One of the things I have always liked about Lost is how you never know what kind of story you are going to get: How to find food on the island, crazy time travel science fiction with Desmond and Faraday, temple fantasy with Kung Fu Guy and a Spa of Life, three dudes fixing a truck, Alfred Hitchcock Presents with Nikki and Paolo. Tonight was a period piece Telenovella mostly in Spanish, and you have to admire the audacity of how straight the first act of the story was played: Melodrama, Spanish, an accidental murder, a man on death row pleading for forgiveness, and not an island plot point in sight. (When a commercial for Windows 7 came on, the one in French with subtitles, it really started to feel like I was reading a book).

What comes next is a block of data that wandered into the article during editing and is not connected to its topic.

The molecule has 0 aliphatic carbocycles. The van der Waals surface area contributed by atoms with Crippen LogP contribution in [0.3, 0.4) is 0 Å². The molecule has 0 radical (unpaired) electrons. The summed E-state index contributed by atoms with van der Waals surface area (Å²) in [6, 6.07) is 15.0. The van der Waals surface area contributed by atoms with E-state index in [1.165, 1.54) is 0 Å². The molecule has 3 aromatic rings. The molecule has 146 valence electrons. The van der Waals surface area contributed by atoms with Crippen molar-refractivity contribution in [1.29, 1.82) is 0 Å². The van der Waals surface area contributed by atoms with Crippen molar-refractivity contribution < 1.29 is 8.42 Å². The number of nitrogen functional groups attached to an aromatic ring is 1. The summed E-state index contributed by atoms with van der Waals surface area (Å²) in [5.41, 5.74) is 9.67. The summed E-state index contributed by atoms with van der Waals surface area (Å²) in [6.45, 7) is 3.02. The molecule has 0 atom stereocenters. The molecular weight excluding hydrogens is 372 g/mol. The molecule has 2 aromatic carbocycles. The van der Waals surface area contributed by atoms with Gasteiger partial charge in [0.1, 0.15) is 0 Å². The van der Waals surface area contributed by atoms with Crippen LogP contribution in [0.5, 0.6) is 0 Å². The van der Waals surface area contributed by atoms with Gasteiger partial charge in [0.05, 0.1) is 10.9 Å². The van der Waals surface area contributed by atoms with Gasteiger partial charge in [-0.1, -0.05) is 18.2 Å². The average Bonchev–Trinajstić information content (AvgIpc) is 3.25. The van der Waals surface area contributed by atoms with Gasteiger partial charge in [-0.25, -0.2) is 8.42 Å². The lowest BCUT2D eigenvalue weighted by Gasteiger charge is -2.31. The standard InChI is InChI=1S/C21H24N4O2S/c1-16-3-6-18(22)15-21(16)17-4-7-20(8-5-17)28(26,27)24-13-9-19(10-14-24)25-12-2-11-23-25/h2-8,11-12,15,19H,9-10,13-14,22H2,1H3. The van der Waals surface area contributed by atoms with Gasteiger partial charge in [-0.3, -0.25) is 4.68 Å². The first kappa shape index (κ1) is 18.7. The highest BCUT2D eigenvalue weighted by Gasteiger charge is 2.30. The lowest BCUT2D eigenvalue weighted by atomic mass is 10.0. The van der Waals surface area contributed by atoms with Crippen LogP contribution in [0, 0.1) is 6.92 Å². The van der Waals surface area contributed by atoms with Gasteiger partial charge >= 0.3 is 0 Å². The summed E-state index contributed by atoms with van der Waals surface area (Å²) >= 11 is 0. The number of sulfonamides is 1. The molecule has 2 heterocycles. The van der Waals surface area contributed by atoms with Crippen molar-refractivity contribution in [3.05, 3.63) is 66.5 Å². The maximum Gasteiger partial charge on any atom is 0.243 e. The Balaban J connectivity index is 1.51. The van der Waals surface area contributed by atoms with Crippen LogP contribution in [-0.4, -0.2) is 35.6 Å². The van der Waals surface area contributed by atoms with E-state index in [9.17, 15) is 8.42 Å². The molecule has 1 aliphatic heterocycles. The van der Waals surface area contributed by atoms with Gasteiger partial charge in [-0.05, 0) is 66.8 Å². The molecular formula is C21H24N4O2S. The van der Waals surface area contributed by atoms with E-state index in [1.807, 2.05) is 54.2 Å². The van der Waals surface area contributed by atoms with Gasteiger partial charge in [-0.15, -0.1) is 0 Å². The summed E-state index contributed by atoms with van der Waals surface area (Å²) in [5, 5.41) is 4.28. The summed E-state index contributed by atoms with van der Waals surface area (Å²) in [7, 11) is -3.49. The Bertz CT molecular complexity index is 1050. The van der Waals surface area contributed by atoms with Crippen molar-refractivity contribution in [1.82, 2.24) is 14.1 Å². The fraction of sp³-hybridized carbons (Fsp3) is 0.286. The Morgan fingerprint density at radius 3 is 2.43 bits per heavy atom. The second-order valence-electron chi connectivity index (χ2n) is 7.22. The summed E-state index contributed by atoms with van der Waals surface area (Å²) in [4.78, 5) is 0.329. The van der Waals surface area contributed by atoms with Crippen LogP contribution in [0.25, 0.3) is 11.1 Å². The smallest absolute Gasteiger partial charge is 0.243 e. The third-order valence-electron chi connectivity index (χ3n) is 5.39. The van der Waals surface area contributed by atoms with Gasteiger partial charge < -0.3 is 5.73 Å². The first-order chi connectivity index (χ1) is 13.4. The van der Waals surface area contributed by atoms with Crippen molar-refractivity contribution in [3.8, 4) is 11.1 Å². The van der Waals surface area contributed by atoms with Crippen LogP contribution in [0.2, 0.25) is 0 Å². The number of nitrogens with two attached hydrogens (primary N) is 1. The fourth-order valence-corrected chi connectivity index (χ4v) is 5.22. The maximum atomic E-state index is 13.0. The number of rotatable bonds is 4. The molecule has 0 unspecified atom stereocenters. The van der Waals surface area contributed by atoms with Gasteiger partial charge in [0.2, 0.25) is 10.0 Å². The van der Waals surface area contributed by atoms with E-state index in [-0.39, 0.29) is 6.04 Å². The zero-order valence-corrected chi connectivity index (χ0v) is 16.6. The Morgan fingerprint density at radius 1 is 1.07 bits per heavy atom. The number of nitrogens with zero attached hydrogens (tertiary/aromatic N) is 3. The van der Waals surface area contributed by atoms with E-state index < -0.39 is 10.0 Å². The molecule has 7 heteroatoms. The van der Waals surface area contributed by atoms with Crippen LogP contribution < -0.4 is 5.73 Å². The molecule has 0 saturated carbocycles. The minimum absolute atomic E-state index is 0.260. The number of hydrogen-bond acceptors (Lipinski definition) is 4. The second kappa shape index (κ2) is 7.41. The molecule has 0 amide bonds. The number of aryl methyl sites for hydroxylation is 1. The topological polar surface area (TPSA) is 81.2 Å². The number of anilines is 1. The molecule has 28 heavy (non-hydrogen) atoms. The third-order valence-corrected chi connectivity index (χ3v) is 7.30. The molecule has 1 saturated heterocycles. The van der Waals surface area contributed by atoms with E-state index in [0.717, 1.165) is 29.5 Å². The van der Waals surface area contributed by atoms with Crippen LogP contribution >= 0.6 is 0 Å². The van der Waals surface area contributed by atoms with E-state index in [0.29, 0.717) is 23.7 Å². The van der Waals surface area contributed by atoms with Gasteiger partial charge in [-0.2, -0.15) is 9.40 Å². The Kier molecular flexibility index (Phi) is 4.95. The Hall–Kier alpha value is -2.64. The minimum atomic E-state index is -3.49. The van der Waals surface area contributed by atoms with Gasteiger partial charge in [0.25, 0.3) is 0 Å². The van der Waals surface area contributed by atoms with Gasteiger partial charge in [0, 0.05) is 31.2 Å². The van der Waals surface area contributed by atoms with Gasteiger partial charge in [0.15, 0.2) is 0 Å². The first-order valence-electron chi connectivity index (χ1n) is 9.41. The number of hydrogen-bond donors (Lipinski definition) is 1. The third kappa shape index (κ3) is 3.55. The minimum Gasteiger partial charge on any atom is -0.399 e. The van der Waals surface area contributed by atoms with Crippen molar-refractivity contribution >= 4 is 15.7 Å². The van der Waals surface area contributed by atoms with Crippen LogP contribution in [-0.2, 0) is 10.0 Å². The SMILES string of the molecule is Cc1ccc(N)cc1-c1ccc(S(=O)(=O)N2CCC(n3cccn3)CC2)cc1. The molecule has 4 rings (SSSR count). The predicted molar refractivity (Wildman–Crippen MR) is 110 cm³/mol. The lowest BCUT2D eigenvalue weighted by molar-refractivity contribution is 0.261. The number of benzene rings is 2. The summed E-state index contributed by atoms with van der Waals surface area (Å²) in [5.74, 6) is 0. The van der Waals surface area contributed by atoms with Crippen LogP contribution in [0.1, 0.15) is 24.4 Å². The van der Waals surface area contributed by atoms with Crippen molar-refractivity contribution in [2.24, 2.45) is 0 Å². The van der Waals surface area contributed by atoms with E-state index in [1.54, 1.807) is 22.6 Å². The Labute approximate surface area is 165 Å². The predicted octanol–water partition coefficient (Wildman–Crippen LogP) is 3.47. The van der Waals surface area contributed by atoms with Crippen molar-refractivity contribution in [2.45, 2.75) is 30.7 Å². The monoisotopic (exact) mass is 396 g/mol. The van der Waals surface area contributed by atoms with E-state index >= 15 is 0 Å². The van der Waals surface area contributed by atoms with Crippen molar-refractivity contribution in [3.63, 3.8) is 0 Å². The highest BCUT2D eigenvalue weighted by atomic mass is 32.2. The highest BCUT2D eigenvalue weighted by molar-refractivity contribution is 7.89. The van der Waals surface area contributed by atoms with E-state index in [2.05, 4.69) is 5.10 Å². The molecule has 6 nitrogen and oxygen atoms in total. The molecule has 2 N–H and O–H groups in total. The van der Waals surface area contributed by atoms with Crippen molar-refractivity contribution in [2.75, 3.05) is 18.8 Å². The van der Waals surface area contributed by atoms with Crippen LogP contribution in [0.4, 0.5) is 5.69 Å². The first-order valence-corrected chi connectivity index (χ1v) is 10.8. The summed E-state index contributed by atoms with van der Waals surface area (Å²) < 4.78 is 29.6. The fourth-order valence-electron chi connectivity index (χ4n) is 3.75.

But a lot of tonight’s episode felt like filler, and I think it would have even if I had not been lead to expect more with such a juicy focus at the halfway point in season 6. A lot of it had been implied before to great effect, like how Richard came to the island as a slave in the Black Rock. Some of it we had already been told, like Jacob making Richard eternal. And some of it did not really add much, like Richard’s accidental murder of a doctor to save his wife. The story of a man who wanted to kill himself but cannot, and who tries to redeem his earlier crime of murder, told with an unusual structure for the show (one massive flashback bookended by two scenes in the present) — I already saw this when Michael did it in season 4. The theory that the island was hell and everyone on it is dead had already been raised by fans AND incorporated (and dismissed) on the show when Locke’s Dad claimed it back in season 3, and when Naomi told Hurley that the rest of the world found flight 815 and everyone was dead.